In the early morning hours of June 15, Milroy and his men stumbled into skirmishers from Johnson’s command. Deploying and prepared to fight their way out, the Union troops found that almost every way they turned Confederate artillery or infantry moved onto the fields or hills to block them. Finally, when the Stonewall Brigade closed the Valley Pike, Union regiments started raising white flags to surrender. Some of Milroy’s units scattered, most surrendered; Milroy himself escaped capture, but had to answer to Washington authorities.
When General Richard S. Ewell arrived in Winchester and news of his victory ran to Lee and Richmond, it sparked a wave of enthusiasm. Jackson had been lost, but a worthy successor to command the Second Corps had been found. Ewell’s victory at the Second Battle of Winchester established him in high command and the success spotlighted some fine leadership qualities.
First, Ewell worked with his division commanders, ordering but also making them part of the strategic process instead of keeping his ideas secret like his predecessor. Second, Ewell wisely held back during the battle and night march – staying close enough to see the fight, but not riding the battlelines; he was apparently in enough danger from the crutches and a spent bullet and sensibly did not further expose himself to dangers. Third, Ewell crafted a superb trap, using the timing of the marches and knowledge of each division’s position to close the door at the right moment.
The Second Battle of Winchester usually gets overshadowed by Gettysburg. Richard Ewell usually gets judged on his actions (or lack thereof) in Pennsylvania. However, Second Winchester marked one of his finest military moments. From the hill, he saw his army surround an entire Yankee army, eventually forcing thousands to surrender and the victory had been secured through his planning and leadership. Ewell had taken lessons from his days as a division commander and honed his personal leadership style and the command pattern for the Second Corps to create one final splendid, sweeping victory for the Confederates at Winchester, Virginia.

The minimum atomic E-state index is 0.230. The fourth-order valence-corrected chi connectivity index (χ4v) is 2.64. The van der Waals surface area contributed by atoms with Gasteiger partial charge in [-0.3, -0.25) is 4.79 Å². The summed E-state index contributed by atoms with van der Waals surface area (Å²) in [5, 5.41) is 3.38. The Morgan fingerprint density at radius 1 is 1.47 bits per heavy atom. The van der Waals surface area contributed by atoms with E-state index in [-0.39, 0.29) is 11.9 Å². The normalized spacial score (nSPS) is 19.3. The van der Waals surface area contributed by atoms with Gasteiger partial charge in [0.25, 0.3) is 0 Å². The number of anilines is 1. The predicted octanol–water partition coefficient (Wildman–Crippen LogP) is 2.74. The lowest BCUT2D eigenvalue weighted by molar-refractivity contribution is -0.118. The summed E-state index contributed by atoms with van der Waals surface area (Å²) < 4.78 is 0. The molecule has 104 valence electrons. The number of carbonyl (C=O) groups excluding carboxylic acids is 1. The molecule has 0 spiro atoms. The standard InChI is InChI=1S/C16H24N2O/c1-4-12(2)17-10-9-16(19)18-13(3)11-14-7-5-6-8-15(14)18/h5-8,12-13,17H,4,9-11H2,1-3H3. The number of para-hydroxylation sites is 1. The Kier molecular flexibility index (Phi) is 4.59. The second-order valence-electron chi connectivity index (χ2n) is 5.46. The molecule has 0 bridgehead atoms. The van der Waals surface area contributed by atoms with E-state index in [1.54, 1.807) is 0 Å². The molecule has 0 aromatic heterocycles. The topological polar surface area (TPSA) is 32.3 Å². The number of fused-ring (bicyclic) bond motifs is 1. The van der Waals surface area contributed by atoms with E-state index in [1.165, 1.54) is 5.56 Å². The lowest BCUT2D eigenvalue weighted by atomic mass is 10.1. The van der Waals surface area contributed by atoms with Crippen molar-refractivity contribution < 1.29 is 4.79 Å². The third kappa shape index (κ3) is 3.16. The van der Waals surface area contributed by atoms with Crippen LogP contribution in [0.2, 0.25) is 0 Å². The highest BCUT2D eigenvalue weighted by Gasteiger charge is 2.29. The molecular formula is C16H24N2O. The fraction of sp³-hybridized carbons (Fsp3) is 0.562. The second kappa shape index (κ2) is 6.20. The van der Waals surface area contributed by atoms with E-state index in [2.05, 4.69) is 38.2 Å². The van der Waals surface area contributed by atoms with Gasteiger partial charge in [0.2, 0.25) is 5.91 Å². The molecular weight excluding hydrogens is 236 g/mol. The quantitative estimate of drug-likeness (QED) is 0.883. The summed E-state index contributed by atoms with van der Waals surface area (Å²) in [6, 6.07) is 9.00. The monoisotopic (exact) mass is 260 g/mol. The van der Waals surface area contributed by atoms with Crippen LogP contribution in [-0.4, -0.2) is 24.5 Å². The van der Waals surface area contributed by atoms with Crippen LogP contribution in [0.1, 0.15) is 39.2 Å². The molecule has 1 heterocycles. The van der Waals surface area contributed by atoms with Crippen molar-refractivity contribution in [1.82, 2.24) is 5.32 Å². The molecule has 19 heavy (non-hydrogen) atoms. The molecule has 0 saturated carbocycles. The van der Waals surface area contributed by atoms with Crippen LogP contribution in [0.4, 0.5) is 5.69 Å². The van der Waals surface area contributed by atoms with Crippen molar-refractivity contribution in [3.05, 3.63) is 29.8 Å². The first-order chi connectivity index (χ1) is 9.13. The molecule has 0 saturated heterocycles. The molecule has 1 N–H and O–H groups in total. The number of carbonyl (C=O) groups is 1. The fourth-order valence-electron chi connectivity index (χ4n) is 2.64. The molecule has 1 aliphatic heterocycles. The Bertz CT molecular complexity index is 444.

He managed to do what Stonewall did not – trap the Union army by controlling the roads to the north. In that sense, Ewell arguably secured the greater and more complete military victory. The capture of Winchester and defeat of Robert Milory added to the morale wave experienced by the Army of Northern Virginia. It fostered their ideas of strength and invincibility which carried them forward to northern soil once again.
In the end and in the broad interpretation of Civil War history, the Second Battle of Winchester tucks into the Gettysburg Campaign – often forgotten, rarely mentioned in generic explanations. However, the battle’s implications added a significant chapter to the Confederate experience during that campaign which influenced their attitudes and actions at the big battle in Pennsylvania. It created fear among the Union civilians and military. It added another victory name to the banners of the Second Corps. It crafted another legend of deliverance for the local civilians in Winchester.
And – for Richard Ewell – the Second Battle of Winchester marked his military threshold where he transitioned from division to corps commander in the battlefield sense and where he proved that he could secure victories as great – or even greater – than Stonewall. With one smashing success behind him, he rode northward with his corps, looking for greater moments during the second invasion of the north. Never knowing that his first large battle as a corps commander would be his finest moment and that his victory would be often forgotten in the shadow of his indecision at a little town called Gettysburg.
[i] Harry Gilmor – quoted in: Wheeler, Richard. Witness to Gettysburg: Inside the Battle that Changed the Course of the War. (1987). Stackpole Books, Gettysburg: PA. Pages 49-50.